In Dom Capers’ two seasons as Green Bay’s defensive coordinator, the Packers have allowed just four running backs to clear the 100-yard plateau, with Cincinnati’s Cedric Benson (Week 2, 2009) the only other to do so as part of a Packers loss. If this season is any indication of how much impact Turner can have on his team’s success, Green Bay doesn’t need to look any further than the Falcons’ 7-0 record when their Pro Bowl running back clears the 100-yard mark.

Turner rushed for 110 yards on 23 carries (4.8 avg.) in the first meeting against the Packers, with his long run, a 26-yard gain down the sideline in the third quarter, setting up a 1-yard touchdown by him on fourth-and-goal that broke a 10-10 tie.

“I think we left a lot of plays on the field,” defensive end Ryan Pickett said. “We had a lot of missed tackles and stuff we normally don’t do. Of course we learned from that and we’re going to be ready to play him this week.”

“He’s a big dude and he’s tough to tackle. When you get your opportunity to tackle him, you have to tackle him. You’ve got to hold him up and let some other people get there, but he’s a tough guy to bring down.”

Breaking tackles is nothing new for the 5-foot-10, 244-pound Turner, evidenced by his No. 4 ranking in the league this season with 23 in the category. His 1,371 rushing yards led the NFC and ranked No. 3 in the NFL, with more than half that yardage (694, No. 4) coming after contact, according to STATS.

“He’s big but he’s not very tall, so he is real low center of gravity,” defensive end Cullen Jenkins said. “It’s hard. You can’t just get an arm tackle on him and get him down because he’ll run right through it. You’ve just got to try to get him stopped. For the D-line, you’ve got to try to get to him to get his momentum stopped before he gets rolling on your secondary.”

Despite his stout frame, Turner is hardly a lumbering runner, with nine runs of 20-plus yards on the season (No. 9). His 100 runs of 10-plus yards since coming to the Falcons as a free agent in 2008 rank No. 3 in the league over that span behind only Tennessee’s Chris Johnson (122) and Minnesota’s Adrian Peterson (116).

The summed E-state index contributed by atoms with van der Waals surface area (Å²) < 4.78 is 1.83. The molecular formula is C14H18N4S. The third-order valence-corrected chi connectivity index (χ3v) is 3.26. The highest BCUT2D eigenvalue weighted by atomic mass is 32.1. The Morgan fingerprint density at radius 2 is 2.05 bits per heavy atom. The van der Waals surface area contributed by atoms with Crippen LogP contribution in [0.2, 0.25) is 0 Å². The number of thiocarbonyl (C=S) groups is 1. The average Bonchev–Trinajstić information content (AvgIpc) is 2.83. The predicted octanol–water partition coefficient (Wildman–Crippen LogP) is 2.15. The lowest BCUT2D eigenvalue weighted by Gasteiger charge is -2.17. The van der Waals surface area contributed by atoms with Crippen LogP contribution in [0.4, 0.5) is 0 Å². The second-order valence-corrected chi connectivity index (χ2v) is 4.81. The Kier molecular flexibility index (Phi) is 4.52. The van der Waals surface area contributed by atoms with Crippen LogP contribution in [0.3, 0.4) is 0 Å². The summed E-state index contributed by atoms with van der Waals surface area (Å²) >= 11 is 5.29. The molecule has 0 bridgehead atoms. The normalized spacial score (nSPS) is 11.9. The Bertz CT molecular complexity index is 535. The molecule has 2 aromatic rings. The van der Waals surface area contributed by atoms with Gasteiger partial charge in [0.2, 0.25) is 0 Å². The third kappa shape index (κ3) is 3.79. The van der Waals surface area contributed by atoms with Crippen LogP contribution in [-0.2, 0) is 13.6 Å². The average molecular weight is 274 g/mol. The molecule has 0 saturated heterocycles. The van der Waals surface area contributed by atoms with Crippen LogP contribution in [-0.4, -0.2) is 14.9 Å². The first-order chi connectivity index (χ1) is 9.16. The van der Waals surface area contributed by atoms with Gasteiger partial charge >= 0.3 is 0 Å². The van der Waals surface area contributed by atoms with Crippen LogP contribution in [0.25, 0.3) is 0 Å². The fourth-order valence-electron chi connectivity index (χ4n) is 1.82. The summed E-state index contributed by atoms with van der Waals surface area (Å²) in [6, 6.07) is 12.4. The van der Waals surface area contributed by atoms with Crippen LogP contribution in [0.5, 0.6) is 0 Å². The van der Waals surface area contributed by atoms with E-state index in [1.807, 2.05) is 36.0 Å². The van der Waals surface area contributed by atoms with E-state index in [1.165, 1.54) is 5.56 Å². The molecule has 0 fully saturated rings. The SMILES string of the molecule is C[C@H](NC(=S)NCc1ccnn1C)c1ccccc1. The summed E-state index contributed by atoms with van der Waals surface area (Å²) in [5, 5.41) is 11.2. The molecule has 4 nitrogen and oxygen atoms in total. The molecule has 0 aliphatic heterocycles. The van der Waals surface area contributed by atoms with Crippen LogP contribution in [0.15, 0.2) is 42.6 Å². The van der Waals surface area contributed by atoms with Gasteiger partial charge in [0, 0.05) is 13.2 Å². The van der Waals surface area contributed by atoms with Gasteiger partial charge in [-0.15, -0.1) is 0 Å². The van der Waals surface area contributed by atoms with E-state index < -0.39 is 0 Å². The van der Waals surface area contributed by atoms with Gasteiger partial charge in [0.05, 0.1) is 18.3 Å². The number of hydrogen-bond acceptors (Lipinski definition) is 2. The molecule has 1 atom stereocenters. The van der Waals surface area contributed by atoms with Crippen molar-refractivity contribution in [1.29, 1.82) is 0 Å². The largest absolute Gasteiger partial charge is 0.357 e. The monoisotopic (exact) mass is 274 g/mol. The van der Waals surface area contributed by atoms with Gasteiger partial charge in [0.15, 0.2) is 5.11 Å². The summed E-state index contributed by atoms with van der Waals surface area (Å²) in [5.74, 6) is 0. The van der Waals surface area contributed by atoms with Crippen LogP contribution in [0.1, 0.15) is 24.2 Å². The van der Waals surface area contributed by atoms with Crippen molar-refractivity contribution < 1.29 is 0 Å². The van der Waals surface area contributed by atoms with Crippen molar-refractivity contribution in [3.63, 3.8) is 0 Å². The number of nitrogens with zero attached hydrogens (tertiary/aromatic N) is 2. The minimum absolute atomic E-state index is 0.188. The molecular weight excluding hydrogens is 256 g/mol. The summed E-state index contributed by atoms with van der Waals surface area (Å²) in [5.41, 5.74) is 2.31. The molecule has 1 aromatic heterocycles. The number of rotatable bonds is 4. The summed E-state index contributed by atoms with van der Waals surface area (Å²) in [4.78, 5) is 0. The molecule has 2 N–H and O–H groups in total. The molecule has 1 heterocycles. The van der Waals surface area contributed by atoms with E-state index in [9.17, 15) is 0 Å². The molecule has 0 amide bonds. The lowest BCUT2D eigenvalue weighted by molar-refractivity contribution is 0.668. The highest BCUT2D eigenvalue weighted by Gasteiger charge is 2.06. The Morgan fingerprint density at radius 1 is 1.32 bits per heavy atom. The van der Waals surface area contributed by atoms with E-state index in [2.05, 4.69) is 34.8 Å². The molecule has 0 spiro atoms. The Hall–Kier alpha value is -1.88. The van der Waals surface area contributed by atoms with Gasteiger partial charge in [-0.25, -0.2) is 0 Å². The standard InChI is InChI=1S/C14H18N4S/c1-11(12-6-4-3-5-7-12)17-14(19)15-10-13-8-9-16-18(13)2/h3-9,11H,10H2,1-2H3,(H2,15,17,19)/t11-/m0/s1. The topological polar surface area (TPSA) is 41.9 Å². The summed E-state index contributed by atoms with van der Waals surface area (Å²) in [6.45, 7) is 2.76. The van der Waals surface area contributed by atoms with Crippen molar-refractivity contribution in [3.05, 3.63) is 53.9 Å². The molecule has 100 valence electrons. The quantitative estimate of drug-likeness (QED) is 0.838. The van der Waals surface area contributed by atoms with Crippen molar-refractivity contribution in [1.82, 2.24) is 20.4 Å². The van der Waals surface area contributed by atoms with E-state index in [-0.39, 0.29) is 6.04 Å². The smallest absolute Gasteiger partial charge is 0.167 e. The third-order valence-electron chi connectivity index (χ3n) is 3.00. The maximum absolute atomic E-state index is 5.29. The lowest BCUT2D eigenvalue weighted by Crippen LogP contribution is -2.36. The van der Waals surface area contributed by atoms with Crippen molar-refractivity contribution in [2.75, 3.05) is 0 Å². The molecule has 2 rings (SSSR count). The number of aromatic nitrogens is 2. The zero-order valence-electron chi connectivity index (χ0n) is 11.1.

“I think he fools you,” Head Coach Mike McCarthy said. “He has more speed than most people think he does. If you go back to his early years in San Diego, he was an exceptional kickoff returner. Just the way he’s built, his low pad level. He’s probably, what, a 275-pound man from the waist down. Very strong legs, hard to tackle.

“His running style, (offensive coordinator) Mike Mularkey does an excellent job with the run schemes and trying to break down your force in who’s tackling him and how they block the force defender and so forth. It’s an excellent mix of running style and scheme. They do an excellent job.”

In the Week 12 meeting between the teams, Turner did the vast majority of his damage on first down, picking up 90 yards on 14 carries (6.4 avg.). He ranked No. 3 in the league this season in first-down rushing with 844 yards, and that success on early downs contributed to his team’s efficiency on third down this season (No. 3 at 46.7 percent).

Even though the Packers were largely effective in that area against Atlanta (4-of-12), they also know that letting them get into manageable down-and-distance situations on Saturday night will more than likely prove dangerous.

“First and foremost it will be trying to get the run stopped on early downs,” Jenkins said. “You have to try to do that. If not, they have the whole playbook open and they will be able to do whatever. If you can get them stopped early on first and second down and force them into third-and-long, it helps you out a little more. It just comes down to stopping the run.”

Turner hasn’t done it alone with the Falcons starting the same five offensive linemen in every game this season. The unit also features 252-pound Pro Bowl fullback Ovie Mughelli, with the Falcons occasionally utilizing an extra lineman in certain packages.

“They won last time and they were successful doing it,” Pickett said. “You would think they would do something similar, but we’ll be looking forward to that. We’ll be much better this time than we were last time.

“(The extra lineman and Mughelli) is saying we’re going to bring people in and we’re going to run the ball. They are basically telling you what they are going to do, so it’s a challenge to us up front, our front seven, to stop the run.”

Different week